Make Fear Your Friend
Today’s adulting hack is all about the f-word. No, not that one; today we’re talking about fear.
I’m not going to bore you with a lecture about human biology and our “fight or flight response” and why fear and anxiety are important.
What’s important to remember is anxiety is our body’s natural response to danger. It’s an alarm that goes off when you feel threatened, under pressure, or facing a stressful situation.
Fear and anxiety, in moderation, is a good thing. It motivates us to go to work for fear of not being able to pay our bills. It prompts us to run across the street to avoid traffic.
Anxiety is no longer “a good thing” when it takes over your life and you’re suddenly making choices that keep you from having fun and taking chances.
If you try and fight your fear you’ll never win. If you avoid your fear, you’ll never achieve your goals and your life will be spent trying to control something you can’t control.
So what can you do you can accept that fear is going to be a part of your life and make it your friend.
So what do we do when we make a new friend? We learn more about them. When you feel fear instead of avoiding it, ask yourself, “What is my fear trying to tell me?” By making fear your friend you’re seeing fear for what it is, an important response to a new and scary situation but not something you always have to avoid.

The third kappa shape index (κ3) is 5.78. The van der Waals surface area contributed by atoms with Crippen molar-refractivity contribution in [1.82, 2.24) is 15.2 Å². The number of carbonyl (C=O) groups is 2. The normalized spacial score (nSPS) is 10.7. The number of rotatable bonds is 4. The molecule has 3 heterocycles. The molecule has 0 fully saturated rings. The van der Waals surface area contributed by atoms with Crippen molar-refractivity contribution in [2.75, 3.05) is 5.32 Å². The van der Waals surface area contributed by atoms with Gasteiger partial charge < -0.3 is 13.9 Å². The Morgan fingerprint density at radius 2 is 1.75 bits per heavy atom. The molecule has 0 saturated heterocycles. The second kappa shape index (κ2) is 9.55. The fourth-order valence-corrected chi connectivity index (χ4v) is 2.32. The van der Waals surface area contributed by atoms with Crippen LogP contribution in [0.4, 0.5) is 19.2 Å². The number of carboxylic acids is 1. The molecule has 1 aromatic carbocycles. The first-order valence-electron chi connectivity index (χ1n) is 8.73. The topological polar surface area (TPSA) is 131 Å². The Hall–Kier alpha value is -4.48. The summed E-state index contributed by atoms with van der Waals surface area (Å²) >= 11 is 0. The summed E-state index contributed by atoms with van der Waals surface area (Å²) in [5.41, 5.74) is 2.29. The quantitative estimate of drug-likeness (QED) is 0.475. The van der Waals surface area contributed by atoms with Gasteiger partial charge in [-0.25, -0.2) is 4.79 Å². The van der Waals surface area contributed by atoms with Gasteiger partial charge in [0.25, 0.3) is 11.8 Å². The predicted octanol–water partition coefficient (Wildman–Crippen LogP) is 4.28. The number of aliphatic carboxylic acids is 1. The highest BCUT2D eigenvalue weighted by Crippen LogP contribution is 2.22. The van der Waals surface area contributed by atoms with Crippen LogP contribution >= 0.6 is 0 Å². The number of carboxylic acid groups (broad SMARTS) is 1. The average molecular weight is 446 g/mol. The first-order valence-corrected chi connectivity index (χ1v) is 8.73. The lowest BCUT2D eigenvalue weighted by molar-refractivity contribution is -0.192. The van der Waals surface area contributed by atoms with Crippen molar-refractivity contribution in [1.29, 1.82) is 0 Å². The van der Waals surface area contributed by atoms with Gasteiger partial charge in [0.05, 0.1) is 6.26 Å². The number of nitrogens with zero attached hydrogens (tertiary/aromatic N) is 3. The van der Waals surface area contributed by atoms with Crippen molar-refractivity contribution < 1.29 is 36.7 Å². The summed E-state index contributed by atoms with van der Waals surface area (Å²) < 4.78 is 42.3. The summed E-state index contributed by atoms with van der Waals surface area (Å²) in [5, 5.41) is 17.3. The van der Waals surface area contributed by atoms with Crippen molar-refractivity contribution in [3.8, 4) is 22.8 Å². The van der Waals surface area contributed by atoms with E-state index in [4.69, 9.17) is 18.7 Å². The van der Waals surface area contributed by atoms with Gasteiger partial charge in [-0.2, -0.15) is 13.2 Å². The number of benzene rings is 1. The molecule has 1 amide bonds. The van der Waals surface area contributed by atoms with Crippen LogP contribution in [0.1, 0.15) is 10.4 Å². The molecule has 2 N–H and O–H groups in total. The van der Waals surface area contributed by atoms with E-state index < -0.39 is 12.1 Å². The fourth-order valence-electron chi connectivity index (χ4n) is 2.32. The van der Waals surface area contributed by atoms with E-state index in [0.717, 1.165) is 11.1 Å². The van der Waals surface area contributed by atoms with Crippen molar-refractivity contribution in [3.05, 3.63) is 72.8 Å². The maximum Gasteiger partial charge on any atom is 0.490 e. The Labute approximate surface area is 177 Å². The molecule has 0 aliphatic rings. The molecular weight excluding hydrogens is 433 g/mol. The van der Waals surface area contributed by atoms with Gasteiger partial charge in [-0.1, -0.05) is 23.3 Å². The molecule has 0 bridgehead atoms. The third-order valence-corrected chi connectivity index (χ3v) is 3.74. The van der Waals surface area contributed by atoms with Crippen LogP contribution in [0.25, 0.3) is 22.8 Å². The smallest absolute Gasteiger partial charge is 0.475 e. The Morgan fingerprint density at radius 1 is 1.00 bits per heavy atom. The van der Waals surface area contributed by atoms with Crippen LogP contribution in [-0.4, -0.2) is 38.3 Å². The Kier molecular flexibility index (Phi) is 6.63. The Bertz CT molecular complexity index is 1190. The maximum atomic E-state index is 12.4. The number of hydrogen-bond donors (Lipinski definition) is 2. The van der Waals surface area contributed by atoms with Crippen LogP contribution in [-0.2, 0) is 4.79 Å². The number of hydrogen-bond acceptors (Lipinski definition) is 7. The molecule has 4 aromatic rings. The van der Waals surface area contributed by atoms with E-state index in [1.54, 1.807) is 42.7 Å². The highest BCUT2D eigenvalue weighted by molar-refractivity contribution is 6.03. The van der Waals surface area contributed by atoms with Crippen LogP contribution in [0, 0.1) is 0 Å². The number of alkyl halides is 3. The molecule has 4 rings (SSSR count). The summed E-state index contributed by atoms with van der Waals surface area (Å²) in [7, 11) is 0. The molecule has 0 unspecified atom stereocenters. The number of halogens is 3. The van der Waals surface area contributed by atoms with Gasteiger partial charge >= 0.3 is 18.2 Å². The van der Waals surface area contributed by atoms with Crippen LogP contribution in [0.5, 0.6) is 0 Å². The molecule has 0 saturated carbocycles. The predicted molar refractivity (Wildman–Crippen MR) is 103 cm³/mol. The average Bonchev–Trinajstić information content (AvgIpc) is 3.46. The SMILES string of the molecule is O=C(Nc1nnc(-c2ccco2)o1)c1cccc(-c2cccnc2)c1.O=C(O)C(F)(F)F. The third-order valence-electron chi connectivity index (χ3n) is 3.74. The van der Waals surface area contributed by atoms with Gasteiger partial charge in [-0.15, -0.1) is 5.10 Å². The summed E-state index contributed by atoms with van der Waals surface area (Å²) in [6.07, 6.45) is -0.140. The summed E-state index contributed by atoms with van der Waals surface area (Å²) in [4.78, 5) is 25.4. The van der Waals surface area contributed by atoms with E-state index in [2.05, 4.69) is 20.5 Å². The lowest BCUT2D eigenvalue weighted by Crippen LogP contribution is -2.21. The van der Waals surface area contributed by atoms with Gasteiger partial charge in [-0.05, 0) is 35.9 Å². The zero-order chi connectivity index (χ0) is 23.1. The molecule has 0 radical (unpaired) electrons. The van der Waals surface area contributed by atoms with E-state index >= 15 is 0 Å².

Here’s your hack:
Think about a current person or situation that’s causing you a lot of fear and anxiety. Now I want you to close your eyes and visualize yourself driving in a car. You’re at the wheel and fear is riding shotgun.
You’re driving so you have the power to go in any direction you want. Now think about all the things that you’ve been feeling about this particular person or situation. Visualize fear repeating those thoughts to you as you’re driving along.
Now ask yourself, “What is my fear trying to tell me?” Is fear being helpful and keeping you safe or is fear stopping you from doing or saying something really important to you?
For the next week I want you to visualize this scene. At the end of the week, check in with yourself and see how you feel about this particular person or situation. The goal isn’t to get rid of your fear it’s to make it something that’s always with you but doesn’t need to control you.